Put on your slanket, crack open the mini cheddars; it’s time for Take Me Out. Like Blind Date but with more innuendos that make less sense (“let the sugar see the puffs”), it revolves around thirty glammed-up women hoping to get a date with one of the single men who comes down the ‘love lift’ each week.
If the women don’t like what the men say, do or look like they can turn off lights situated on stands in front of them. “No likely, no lighty,” the audience chant, whenever host Paddy McGuiness gives them the cue (approximately every two minutes). If the men are too fat, too bald, too posh, live with their mums, or have hobbies like swing dancing or collecting No Doubt albums, off go the lights: piu, piu, piu…
In the final round, the tables are turned and the single man gets to turn off the lights of remaining women until there are only two left. Then he asks them a question – normally something stupid like “if you were an animal what kind of a noise would you make?” – and picks the one who gives the most rubbish response to go on a date with.
If all of the women turn their lights off, the man becomes a ‘blackout boy’ and gets to appear on the spin-off show, Take Me Out The Gossip, where he is given a make-over by Zoe Hardman. Otherwise, he walks off with his date, while the rest of the women do a dance (often to a song that goes “hurray, hurray, it’s a holi, holi-day”), before they head off to the Isle of Fernandos.
The Isle of Fernandos isn’t a real place. It’s Tenerife – I know because I’ve been there – but no one ever mentions this. The contestants also never get to go anywhere else – like Tuscany or the Algarve.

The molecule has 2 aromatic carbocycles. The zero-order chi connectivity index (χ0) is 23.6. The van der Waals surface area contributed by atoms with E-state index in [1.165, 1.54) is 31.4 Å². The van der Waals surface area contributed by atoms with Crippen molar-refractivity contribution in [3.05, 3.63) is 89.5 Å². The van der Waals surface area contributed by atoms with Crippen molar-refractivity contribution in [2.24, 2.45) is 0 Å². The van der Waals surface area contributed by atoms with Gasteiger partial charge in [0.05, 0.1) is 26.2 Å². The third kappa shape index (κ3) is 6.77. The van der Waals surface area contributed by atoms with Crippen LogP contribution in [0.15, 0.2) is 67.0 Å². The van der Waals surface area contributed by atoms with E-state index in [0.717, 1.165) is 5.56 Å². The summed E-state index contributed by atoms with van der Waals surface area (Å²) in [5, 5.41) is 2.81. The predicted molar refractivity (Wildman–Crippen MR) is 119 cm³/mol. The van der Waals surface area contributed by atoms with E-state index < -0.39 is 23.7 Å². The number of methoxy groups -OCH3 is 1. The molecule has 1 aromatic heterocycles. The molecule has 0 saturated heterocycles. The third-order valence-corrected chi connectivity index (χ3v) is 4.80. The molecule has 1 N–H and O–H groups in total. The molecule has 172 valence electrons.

All dates start the same. The women admire the men’s toned chests (they are always toned) and the men say that the women look great in a bikini. Invariably, there is a water sport and an awkward conversation while sipping neon coloured cocktails and watching the sun set.
My sister, Nopes, calls Take Me Out “Single and Regional”. It’s tempting to call it “dreadful”, but then you start watching it and it becomes strangely addictive. Unlike Blind Date, the men and women never swap places. It’s always one man and thirty women, never thirty men and one woman. Unless the women end up on a date, they come back week after week, sometimes series after series, to resume their place in the line. They always stand in the same place. You get to know them.
The new series hasn’t been as good without Lois Barnett. Lois was a Riverboat Skipper studying Japanese who could make the noise of a fog horn and play the theremin. Unlike most of the other contestants, she looked uncomfortable in glitzy club wear – the show’s uniform – and had a deadpan sense of humour that you couldn’t make up (although cynics have suggested otherwise). She frequently kept her light on for the men. They invariably turned it off. “Seven times!” she cried at one point from the corner of the screen.
When Lois was finally picked to go on a date in the Take Me Out Christmas Special, what should have been a great moment was marred by the fact the person picking her was Joe Swash; a ‘celebrity’ who was clearly only there to promote himself. When it came to the post-date discussion, Joe appeared via video-link to tell Lois how great she was and insincerely apologise for the fact he couldn’t be there in person. Not only had a man who has eaten a crocodile penis in order to be crowned ‘King of the Jungle’ robbed Lois of the chance of a proper date, he had robbed us of the chance of ever seeing her again.